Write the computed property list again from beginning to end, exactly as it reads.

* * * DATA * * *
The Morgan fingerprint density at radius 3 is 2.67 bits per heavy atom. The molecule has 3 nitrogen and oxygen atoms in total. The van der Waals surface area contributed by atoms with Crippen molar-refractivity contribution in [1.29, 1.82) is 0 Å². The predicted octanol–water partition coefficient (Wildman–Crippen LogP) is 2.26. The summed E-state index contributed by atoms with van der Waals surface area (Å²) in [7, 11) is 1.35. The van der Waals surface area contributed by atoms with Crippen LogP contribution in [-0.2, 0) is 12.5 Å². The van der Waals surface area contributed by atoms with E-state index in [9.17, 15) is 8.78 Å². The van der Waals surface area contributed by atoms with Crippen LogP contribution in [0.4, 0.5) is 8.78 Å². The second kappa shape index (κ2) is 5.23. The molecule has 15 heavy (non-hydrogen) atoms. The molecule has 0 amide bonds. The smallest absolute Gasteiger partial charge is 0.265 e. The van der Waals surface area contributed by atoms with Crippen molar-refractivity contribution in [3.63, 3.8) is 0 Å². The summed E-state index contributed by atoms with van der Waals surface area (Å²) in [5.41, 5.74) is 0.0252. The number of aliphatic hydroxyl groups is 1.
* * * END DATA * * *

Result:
The Morgan fingerprint density at radius 3 is 2.67 bits per heavy atom. The molecule has 3 nitrogen and oxygen atoms in total. The van der Waals surface area contributed by atoms with Crippen molar-refractivity contribution in [1.29, 1.82) is 0 Å². The predicted octanol–water partition coefficient (Wildman–Crippen LogP) is 2.26. The summed E-state index contributed by atoms with van der Waals surface area (Å²) in [7, 11) is 1.35. The van der Waals surface area contributed by atoms with Crippen LogP contribution in [-0.2, 0) is 12.5 Å². The van der Waals surface area contributed by atoms with E-state index in [9.17, 15) is 8.78 Å². The van der Waals surface area contributed by atoms with Crippen LogP contribution in [0.4, 0.5) is 8.78 Å². The second kappa shape index (κ2) is 5.23. The molecule has 15 heavy (non-hydrogen) atoms. The molecule has 0 amide bonds. The smallest absolute Gasteiger partial charge is 0.265 e. The van der Waals surface area contributed by atoms with Crippen molar-refractivity contribution in [3.63, 3.8) is 0 Å². The summed E-state index contributed by atoms with van der Waals surface area (Å²) in [5.41, 5.74) is 0.0252. The number of aliphatic hydroxyl groups is 1.